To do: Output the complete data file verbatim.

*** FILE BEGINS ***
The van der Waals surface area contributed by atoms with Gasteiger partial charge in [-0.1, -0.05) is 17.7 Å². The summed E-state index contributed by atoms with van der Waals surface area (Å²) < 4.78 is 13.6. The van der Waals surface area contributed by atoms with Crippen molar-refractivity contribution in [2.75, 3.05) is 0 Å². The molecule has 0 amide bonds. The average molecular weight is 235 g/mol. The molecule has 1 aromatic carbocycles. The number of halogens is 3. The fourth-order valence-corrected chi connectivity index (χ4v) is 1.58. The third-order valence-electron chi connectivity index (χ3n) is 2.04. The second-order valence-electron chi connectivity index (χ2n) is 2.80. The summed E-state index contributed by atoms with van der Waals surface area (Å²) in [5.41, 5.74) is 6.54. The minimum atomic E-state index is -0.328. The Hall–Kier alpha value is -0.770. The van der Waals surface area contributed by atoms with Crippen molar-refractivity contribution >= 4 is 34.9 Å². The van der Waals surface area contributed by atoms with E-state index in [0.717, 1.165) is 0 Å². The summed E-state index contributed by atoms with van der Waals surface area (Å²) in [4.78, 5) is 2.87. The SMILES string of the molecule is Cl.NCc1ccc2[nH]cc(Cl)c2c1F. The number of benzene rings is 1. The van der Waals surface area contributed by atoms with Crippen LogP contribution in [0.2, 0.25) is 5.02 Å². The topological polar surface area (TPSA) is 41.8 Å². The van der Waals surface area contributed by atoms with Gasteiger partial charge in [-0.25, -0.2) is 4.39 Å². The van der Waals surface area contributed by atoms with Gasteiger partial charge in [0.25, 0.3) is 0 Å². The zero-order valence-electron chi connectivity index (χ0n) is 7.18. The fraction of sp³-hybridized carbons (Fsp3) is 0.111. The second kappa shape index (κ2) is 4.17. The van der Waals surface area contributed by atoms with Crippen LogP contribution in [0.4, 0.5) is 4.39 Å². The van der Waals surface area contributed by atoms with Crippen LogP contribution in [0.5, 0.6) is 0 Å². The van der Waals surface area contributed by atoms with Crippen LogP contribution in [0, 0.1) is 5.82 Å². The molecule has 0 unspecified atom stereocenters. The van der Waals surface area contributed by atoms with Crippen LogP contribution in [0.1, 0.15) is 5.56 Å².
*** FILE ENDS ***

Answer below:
The van der Waals surface area contributed by atoms with Gasteiger partial charge in [-0.1, -0.05) is 17.7 Å². The summed E-state index contributed by atoms with van der Waals surface area (Å²) < 4.78 is 13.6. The van der Waals surface area contributed by atoms with Crippen molar-refractivity contribution in [2.75, 3.05) is 0 Å². The molecule has 0 amide bonds. The average molecular weight is 235 g/mol. The molecule has 1 aromatic carbocycles. The number of halogens is 3. The fourth-order valence-corrected chi connectivity index (χ4v) is 1.58. The third-order valence-electron chi connectivity index (χ3n) is 2.04. The second-order valence-electron chi connectivity index (χ2n) is 2.80. The summed E-state index contributed by atoms with van der Waals surface area (Å²) in [5.41, 5.74) is 6.54. The minimum atomic E-state index is -0.328. The Hall–Kier alpha value is -0.770. The van der Waals surface area contributed by atoms with Crippen molar-refractivity contribution >= 4 is 34.9 Å². The van der Waals surface area contributed by atoms with E-state index in [0.717, 1.165) is 0 Å². The summed E-state index contributed by atoms with van der Waals surface area (Å²) in [4.78, 5) is 2.87. The SMILES string of the molecule is Cl.NCc1ccc2[nH]cc(Cl)c2c1F. The number of benzene rings is 1. The van der Waals surface area contributed by atoms with Crippen LogP contribution in [0.2, 0.25) is 5.02 Å². The topological polar surface area (TPSA) is 41.8 Å². The van der Waals surface area contributed by atoms with Gasteiger partial charge in [-0.25, -0.2) is 4.39 Å². The van der Waals surface area contributed by atoms with Gasteiger partial charge in [0.25, 0.3) is 0 Å². The zero-order valence-electron chi connectivity index (χ0n) is 7.18. The fraction of sp³-hybridized carbons (Fsp3) is 0.111. The second kappa shape index (κ2) is 4.17. The van der Waals surface area contributed by atoms with Crippen LogP contribution in [0.4, 0.5) is 4.39 Å². The van der Waals surface area contributed by atoms with Crippen LogP contribution in [0.5, 0.6) is 0 Å². The van der Waals surface area contributed by atoms with Crippen LogP contribution in [0, 0.1) is 5.82 Å². The molecule has 0 unspecified atom stereocenters. The van der Waals surface area contributed by atoms with Crippen LogP contribution in [0.1, 0.15) is 5.56 Å².